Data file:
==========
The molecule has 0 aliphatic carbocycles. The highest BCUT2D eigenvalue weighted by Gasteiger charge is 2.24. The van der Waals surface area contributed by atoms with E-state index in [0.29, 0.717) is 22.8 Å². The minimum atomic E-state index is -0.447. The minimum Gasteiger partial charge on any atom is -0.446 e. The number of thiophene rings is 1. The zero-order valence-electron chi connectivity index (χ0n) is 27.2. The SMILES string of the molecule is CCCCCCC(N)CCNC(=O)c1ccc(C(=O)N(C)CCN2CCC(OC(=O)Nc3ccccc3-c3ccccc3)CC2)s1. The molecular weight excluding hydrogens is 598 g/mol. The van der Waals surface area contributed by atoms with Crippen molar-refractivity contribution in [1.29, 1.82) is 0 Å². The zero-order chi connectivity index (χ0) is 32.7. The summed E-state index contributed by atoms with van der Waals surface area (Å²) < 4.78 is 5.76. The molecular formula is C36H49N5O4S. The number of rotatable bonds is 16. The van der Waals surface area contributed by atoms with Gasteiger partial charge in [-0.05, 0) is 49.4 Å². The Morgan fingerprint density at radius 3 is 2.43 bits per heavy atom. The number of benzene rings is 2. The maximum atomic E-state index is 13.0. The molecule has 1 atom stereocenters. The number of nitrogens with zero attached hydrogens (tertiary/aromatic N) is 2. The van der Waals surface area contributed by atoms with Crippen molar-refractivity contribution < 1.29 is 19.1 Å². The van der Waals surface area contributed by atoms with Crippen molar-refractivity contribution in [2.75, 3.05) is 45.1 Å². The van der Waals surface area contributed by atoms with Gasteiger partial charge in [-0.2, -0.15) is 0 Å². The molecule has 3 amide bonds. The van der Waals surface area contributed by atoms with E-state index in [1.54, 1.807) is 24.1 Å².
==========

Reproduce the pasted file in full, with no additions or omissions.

The molecule has 0 aliphatic carbocycles. The highest BCUT2D eigenvalue weighted by Gasteiger charge is 2.24. The van der Waals surface area contributed by atoms with E-state index in [0.29, 0.717) is 22.8 Å². The minimum atomic E-state index is -0.447. The minimum Gasteiger partial charge on any atom is -0.446 e. The number of thiophene rings is 1. The zero-order valence-electron chi connectivity index (χ0n) is 27.2. The SMILES string of the molecule is CCCCCCC(N)CCNC(=O)c1ccc(C(=O)N(C)CCN2CCC(OC(=O)Nc3ccccc3-c3ccccc3)CC2)s1. The molecular weight excluding hydrogens is 598 g/mol. The van der Waals surface area contributed by atoms with Crippen molar-refractivity contribution in [1.29, 1.82) is 0 Å². The zero-order chi connectivity index (χ0) is 32.7. The summed E-state index contributed by atoms with van der Waals surface area (Å²) < 4.78 is 5.76. The molecular formula is C36H49N5O4S. The number of rotatable bonds is 16. The van der Waals surface area contributed by atoms with Gasteiger partial charge in [-0.05, 0) is 49.4 Å². The Morgan fingerprint density at radius 3 is 2.43 bits per heavy atom. The number of benzene rings is 2. The maximum atomic E-state index is 13.0. The molecule has 1 atom stereocenters. The number of nitrogens with zero attached hydrogens (tertiary/aromatic N) is 2. The van der Waals surface area contributed by atoms with Crippen molar-refractivity contribution < 1.29 is 19.1 Å². The van der Waals surface area contributed by atoms with Crippen molar-refractivity contribution in [2.75, 3.05) is 45.1 Å². The van der Waals surface area contributed by atoms with Gasteiger partial charge in [-0.2, -0.15) is 0 Å². The molecule has 3 amide bonds. The van der Waals surface area contributed by atoms with E-state index in [1.54, 1.807) is 24.1 Å².